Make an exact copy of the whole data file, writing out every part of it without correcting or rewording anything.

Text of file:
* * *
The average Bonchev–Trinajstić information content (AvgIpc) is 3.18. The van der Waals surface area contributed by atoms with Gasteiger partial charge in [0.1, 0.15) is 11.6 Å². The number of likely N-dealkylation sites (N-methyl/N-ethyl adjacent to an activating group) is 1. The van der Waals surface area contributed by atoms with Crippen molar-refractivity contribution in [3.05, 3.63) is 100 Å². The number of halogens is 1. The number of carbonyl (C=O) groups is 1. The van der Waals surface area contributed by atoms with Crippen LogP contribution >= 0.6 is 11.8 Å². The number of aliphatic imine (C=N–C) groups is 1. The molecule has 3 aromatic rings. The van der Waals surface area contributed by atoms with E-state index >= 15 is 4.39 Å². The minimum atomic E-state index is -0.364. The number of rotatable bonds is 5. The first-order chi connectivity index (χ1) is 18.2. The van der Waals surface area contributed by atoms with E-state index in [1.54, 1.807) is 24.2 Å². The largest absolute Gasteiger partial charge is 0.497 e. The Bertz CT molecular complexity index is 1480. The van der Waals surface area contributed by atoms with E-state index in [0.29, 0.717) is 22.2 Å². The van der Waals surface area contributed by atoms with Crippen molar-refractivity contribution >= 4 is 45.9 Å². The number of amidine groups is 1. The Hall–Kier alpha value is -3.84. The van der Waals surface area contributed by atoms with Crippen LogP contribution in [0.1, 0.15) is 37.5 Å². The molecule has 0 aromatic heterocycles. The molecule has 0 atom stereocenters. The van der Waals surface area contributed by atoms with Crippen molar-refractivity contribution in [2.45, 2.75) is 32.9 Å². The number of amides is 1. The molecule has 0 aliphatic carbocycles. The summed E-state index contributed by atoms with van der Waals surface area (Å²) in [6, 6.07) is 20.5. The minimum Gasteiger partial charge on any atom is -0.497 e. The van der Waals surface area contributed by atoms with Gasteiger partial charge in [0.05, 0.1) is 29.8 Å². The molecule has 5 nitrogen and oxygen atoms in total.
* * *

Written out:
The average Bonchev–Trinajstić information content (AvgIpc) is 3.18. The van der Waals surface area contributed by atoms with Gasteiger partial charge in [0.1, 0.15) is 11.6 Å². The number of likely N-dealkylation sites (N-methyl/N-ethyl adjacent to an activating group) is 1. The van der Waals surface area contributed by atoms with Crippen molar-refractivity contribution in [3.05, 3.63) is 100 Å². The number of halogens is 1. The number of carbonyl (C=O) groups is 1. The van der Waals surface area contributed by atoms with Crippen LogP contribution >= 0.6 is 11.8 Å². The number of aliphatic imine (C=N–C) groups is 1. The molecule has 3 aromatic rings. The van der Waals surface area contributed by atoms with E-state index >= 15 is 4.39 Å². The minimum atomic E-state index is -0.364. The number of rotatable bonds is 5. The first-order chi connectivity index (χ1) is 18.2. The van der Waals surface area contributed by atoms with E-state index in [1.54, 1.807) is 24.2 Å². The largest absolute Gasteiger partial charge is 0.497 e. The Bertz CT molecular complexity index is 1480. The van der Waals surface area contributed by atoms with E-state index in [0.29, 0.717) is 22.2 Å². The van der Waals surface area contributed by atoms with Crippen molar-refractivity contribution >= 4 is 45.9 Å². The number of amidine groups is 1. The Hall–Kier alpha value is -3.84. The van der Waals surface area contributed by atoms with Crippen LogP contribution in [0.1, 0.15) is 37.5 Å². The molecule has 0 aromatic heterocycles. The molecule has 0 atom stereocenters. The van der Waals surface area contributed by atoms with Crippen molar-refractivity contribution in [2.45, 2.75) is 32.9 Å². The number of amides is 1. The molecule has 0 aliphatic carbocycles. The summed E-state index contributed by atoms with van der Waals surface area (Å²) in [6, 6.07) is 20.5. The minimum Gasteiger partial charge on any atom is -0.497 e. The van der Waals surface area contributed by atoms with Gasteiger partial charge in [0.05, 0.1) is 29.8 Å². The molecule has 5 nitrogen and oxygen atoms in total.